Ultima Thule

In ancient times the northernmost region of the habitable world - hence, any distant, unknown or mysterious land.

Monday, September 12, 2005

The only way to reform Islam is to ignore its fundamental doctrine

By Aussiegirl

Sounds great -- but what Rushdie is fundamentally proposing is the complete secularization of Islam and an embrace of Western secular liberal values. Basically he wants Muslims to ignore the Koran and all its teachings and join the 21st Century. The problem is there is no mechanism for doing this unless they kill all the mullahs. As always, it is the Koran, the foundational document of Islam which makes it incompatible with the 21st, much less even the 19th or 18th centuries.

The only way to reform it is to ignore it. Read the intro:

Lesson One for the modern Muslim: remember, this is not the 8th century, by
Salman Rushdie:

A FEW weeks ago, in an article written in response to the London bombings, I wrote about the urgent need for a reform movement to bring the core concepts of Islam into the modern age.

The response to this article has been widespread and extremely interesting. Naturally there were those who rushed to dismiss my arguments because they came out of my mouth. The man who lost his personality and beliefs should not speak about the great religion of Islam, wrote Anna Tanha, of Glasgow.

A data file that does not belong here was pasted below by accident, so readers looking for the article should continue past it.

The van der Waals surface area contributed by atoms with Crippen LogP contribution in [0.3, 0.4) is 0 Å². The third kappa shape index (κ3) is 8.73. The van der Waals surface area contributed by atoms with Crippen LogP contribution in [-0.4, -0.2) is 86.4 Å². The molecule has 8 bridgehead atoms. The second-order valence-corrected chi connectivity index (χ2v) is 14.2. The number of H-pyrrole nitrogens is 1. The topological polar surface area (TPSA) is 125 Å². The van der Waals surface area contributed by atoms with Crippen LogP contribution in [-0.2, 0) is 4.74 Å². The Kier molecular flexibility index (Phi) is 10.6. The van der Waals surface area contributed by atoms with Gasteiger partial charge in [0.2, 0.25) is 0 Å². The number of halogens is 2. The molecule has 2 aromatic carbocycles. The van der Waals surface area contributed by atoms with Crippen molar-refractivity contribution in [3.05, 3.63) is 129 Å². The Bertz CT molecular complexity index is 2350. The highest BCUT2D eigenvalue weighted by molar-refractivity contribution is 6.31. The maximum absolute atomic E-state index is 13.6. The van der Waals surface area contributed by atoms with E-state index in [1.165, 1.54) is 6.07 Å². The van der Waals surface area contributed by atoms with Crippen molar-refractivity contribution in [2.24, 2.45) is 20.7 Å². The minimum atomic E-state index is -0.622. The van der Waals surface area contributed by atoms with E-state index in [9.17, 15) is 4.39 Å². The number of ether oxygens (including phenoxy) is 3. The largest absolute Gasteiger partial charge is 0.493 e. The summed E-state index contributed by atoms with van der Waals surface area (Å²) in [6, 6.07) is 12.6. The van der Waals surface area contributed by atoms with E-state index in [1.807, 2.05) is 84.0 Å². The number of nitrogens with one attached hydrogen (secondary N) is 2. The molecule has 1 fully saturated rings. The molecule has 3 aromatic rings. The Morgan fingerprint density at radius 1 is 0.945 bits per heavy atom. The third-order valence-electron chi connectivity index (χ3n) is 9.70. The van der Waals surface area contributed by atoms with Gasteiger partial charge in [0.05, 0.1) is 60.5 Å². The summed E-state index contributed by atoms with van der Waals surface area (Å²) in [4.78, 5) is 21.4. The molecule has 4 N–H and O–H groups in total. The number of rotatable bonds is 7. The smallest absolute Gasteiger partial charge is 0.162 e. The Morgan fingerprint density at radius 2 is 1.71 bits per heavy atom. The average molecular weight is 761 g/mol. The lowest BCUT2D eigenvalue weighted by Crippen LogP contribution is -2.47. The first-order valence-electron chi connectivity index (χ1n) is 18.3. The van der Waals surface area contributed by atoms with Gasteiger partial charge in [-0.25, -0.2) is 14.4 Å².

However, there was an encouraging flood of more positive commentary, much of it coming from Muslims. Absolutely right; it is time Muslims accepted that it is Islam's 8th-century attitudes that are causing so much suffering in the 21st-century world, wrote Mohammed Iqbal, who comes from Leeds, home of three of the 7/7 bombers. Please keep dogma aside and let reason be part of the debate. We believers have done enough to harm ourselves. What European monarchs and clergy did in the Dark and Middle Ages is exactly what

Muslim rulers and clergy are doing to the Muslim world, argued Nadeem Akhtar, from Washington, DC.
Ozcan Keles, of London, insisted that only faith-based Muslim leaders could perform the act of Quranic reinterpretation known as ijtihad, but Haroon Amirzada, a former lecturer at Kabul University, felt that secular Islamic and non-Islamic Western and Eastern scholars and politicians should work together to modernise Islam to meet the realities of our time.


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